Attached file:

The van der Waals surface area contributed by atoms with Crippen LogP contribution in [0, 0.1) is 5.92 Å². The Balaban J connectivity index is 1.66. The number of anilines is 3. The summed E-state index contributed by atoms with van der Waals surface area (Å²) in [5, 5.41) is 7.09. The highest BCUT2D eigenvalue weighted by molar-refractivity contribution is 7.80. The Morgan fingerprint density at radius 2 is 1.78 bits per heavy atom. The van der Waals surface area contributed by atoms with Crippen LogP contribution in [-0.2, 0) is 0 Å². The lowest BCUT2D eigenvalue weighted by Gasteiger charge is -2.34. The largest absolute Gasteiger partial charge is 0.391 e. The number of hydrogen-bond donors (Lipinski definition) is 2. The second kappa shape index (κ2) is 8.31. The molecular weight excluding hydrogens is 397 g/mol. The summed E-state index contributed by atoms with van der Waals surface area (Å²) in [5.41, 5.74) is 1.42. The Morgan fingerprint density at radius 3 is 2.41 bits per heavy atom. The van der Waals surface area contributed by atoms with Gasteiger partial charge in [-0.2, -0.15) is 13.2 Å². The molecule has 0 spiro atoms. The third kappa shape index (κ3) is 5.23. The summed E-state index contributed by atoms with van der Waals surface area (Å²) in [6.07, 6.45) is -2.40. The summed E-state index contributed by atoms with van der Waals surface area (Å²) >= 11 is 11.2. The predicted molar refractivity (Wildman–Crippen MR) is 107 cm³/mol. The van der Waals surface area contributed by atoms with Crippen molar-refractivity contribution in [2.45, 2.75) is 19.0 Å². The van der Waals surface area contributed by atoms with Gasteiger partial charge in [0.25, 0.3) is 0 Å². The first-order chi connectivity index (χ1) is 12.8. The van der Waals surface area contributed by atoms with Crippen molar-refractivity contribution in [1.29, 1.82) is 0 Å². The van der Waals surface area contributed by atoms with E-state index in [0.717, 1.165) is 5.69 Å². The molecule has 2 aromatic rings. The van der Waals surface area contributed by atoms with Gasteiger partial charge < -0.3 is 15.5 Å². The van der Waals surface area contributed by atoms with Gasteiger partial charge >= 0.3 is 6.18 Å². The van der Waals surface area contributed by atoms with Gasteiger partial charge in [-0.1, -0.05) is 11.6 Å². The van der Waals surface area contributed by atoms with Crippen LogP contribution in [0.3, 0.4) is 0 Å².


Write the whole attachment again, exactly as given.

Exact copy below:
The van der Waals surface area contributed by atoms with Crippen LogP contribution in [0, 0.1) is 5.92 Å². The Balaban J connectivity index is 1.66. The number of anilines is 3. The summed E-state index contributed by atoms with van der Waals surface area (Å²) in [5, 5.41) is 7.09. The highest BCUT2D eigenvalue weighted by molar-refractivity contribution is 7.80. The Morgan fingerprint density at radius 2 is 1.78 bits per heavy atom. The van der Waals surface area contributed by atoms with Crippen LogP contribution in [-0.2, 0) is 0 Å². The lowest BCUT2D eigenvalue weighted by Gasteiger charge is -2.34. The largest absolute Gasteiger partial charge is 0.391 e. The number of hydrogen-bond donors (Lipinski definition) is 2. The second kappa shape index (κ2) is 8.31. The molecular weight excluding hydrogens is 397 g/mol. The summed E-state index contributed by atoms with van der Waals surface area (Å²) in [5.41, 5.74) is 1.42. The Morgan fingerprint density at radius 3 is 2.41 bits per heavy atom. The van der Waals surface area contributed by atoms with Gasteiger partial charge in [-0.2, -0.15) is 13.2 Å². The molecule has 0 spiro atoms. The third kappa shape index (κ3) is 5.23. The summed E-state index contributed by atoms with van der Waals surface area (Å²) in [6.07, 6.45) is -2.40. The summed E-state index contributed by atoms with van der Waals surface area (Å²) >= 11 is 11.2. The predicted molar refractivity (Wildman–Crippen MR) is 107 cm³/mol. The van der Waals surface area contributed by atoms with Crippen molar-refractivity contribution in [2.45, 2.75) is 19.0 Å². The van der Waals surface area contributed by atoms with Gasteiger partial charge in [0.25, 0.3) is 0 Å². The first-order chi connectivity index (χ1) is 12.8. The van der Waals surface area contributed by atoms with Crippen molar-refractivity contribution in [1.29, 1.82) is 0 Å². The van der Waals surface area contributed by atoms with E-state index in [0.717, 1.165) is 5.69 Å². The molecule has 2 aromatic rings. The van der Waals surface area contributed by atoms with Gasteiger partial charge < -0.3 is 15.5 Å². The van der Waals surface area contributed by atoms with Gasteiger partial charge >= 0.3 is 6.18 Å². The van der Waals surface area contributed by atoms with Gasteiger partial charge in [-0.1, -0.05) is 11.6 Å². The van der Waals surface area contributed by atoms with Crippen LogP contribution in [0.3, 0.4) is 0 Å².